Next steps in this process requires convening, collaboration, consensus and change as we work to close the gaps and change the narrative around entrepreneurship, capital, access and race.
Assembling the members of the ecosystem that currently support entrepreneurs of color and the members of the ecosystem that don’t but can, and building consensus around shared ownership is an important first step. Closing the ecosystem gaps and building the training, technical assistance, incubation, acceleration, and mentoring capacity to support high-growth start-ups and scalable businesses is at the heart of the SU(3) work plan. Innovating the capital marketplace and leveraging non-profit, for-profit, philanthropic and investment capital to support entrepreneurs of color is also at the heart of the work, and organizing the current network of high net-worth individuals, non-profit CDFIs, philanthropic investors and private equity investors to support entrepreneurs of color is an integral component of the plan.
Key to this work is the identification of bias where it exists in capital allocation and eliminating the perception of color as representing risk. As well, changing the entrepreneurial behavior of people of color to reach for high-growth business models instead of focusing on lifestyle business models is a part of the narrative change work; distinguishing notions of venture capital exit from ‘sell-out’; and moving the needle from small business development, to middle-market growth and wealth creation as the outcome.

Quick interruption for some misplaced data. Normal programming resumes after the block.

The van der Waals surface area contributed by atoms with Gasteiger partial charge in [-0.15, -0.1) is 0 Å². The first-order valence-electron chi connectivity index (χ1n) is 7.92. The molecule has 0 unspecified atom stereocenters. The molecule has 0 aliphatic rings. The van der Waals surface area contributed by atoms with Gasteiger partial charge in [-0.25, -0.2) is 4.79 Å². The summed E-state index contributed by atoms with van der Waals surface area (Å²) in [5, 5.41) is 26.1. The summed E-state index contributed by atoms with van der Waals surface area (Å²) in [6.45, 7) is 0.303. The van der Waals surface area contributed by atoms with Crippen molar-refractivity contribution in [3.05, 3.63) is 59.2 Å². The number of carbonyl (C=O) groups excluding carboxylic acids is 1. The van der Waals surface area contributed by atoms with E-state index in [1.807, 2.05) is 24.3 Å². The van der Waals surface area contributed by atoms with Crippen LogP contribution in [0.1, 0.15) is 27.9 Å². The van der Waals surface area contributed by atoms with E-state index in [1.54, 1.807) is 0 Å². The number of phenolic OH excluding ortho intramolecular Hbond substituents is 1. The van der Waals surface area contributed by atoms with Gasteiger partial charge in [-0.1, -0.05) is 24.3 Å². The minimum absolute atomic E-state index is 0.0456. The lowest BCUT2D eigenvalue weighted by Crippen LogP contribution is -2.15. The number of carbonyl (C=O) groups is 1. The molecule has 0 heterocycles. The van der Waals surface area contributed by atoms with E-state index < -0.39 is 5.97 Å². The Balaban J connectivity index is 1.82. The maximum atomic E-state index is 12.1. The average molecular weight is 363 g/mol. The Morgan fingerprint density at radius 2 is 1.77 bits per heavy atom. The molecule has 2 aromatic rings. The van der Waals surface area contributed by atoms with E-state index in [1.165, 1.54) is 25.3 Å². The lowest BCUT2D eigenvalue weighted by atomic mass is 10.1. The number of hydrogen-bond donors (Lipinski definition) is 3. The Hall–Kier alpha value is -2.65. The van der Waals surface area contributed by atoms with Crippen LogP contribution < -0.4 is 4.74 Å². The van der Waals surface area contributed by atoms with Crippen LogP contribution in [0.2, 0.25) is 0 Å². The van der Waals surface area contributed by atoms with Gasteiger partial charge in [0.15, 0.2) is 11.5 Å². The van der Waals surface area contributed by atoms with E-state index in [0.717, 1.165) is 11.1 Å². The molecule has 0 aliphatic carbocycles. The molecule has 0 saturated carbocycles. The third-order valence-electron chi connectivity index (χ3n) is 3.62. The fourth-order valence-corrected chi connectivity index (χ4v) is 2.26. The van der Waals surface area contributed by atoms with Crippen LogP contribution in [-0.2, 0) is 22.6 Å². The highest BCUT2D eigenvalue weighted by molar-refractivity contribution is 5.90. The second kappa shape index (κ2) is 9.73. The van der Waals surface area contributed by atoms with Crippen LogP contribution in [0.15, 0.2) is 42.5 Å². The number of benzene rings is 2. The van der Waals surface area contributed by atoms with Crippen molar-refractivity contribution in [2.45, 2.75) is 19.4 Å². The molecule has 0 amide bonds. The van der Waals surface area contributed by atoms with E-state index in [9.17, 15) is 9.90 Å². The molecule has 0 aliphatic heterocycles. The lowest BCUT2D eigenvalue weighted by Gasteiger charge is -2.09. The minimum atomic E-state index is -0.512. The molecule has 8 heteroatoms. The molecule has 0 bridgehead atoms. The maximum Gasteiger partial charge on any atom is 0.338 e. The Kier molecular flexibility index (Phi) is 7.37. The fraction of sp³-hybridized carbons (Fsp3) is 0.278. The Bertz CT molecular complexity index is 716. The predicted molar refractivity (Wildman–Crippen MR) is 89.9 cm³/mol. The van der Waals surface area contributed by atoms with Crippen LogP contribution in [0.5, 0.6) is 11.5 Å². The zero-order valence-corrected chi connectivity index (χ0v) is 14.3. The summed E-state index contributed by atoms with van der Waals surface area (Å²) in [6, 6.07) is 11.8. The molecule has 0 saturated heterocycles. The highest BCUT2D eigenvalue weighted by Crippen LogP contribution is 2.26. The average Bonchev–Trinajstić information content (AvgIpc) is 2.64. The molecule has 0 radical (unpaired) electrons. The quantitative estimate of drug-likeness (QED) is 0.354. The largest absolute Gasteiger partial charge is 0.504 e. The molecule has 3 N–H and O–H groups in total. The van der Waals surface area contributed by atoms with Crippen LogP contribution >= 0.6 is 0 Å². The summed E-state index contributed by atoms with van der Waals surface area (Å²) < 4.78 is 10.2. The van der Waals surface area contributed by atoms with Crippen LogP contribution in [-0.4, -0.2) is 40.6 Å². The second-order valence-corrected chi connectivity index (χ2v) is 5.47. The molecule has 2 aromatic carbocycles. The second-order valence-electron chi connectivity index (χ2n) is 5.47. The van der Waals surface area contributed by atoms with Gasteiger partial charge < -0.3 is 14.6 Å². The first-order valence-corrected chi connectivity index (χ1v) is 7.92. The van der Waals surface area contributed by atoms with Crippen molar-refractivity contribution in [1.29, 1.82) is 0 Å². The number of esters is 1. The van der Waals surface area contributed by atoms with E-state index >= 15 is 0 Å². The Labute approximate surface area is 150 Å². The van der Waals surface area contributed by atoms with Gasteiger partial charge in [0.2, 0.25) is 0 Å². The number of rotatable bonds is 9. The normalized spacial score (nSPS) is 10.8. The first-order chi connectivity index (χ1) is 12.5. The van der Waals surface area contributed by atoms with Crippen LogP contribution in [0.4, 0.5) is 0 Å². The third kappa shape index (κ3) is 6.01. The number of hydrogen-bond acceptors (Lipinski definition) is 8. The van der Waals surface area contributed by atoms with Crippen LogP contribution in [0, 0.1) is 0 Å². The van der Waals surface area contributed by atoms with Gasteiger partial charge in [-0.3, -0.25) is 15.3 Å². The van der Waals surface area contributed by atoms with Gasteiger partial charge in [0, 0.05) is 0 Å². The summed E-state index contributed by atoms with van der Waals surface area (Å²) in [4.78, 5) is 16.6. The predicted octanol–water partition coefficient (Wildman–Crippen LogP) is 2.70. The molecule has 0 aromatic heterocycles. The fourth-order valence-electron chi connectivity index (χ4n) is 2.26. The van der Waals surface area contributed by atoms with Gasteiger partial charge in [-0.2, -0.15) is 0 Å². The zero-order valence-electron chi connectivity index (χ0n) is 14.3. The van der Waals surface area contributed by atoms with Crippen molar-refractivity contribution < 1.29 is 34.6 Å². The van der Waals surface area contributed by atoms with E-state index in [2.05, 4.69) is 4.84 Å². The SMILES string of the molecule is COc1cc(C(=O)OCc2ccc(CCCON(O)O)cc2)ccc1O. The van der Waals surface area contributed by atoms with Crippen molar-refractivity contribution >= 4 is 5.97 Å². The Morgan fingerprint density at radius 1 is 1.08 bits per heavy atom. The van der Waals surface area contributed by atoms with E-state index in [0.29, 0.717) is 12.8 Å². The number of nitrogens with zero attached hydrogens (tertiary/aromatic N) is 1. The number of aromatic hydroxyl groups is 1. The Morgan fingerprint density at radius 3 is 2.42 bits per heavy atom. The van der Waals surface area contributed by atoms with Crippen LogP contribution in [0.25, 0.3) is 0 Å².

Toward a Thriving 21st Century Economy
The W.K. Kellogg Foundation’s 2018 Business Case for Racial Equity reveals that economic equity for businesses owned by people of color would result in the creation of nine million new jobs and over the long-term add trillions (with a T) to the American economy.
With so much at stake, new and disruptive strategies of capital deployment, entrepreneurial activity, innovation and behavior must be tested. SU(3) positions us to capitalize on this moment—applying market-based solutions in new ways and developing new tools not yet imagined—to establish a thriving, 21st century economy in New Orleans and nationally. This critical shift is essential to ensuring America’s future in the global marketplace.
Judith Dangerfield, owner of Metro-Source, provided additional writing support for this post.
1.The New Orleans Prosperity Index: Tricentennial Edition. The Data Center. April, 2018. 2.New Orleans Disparity Study Draft Report.
If you have any questions or want to share your story on your racial equity journey, please email email@example.com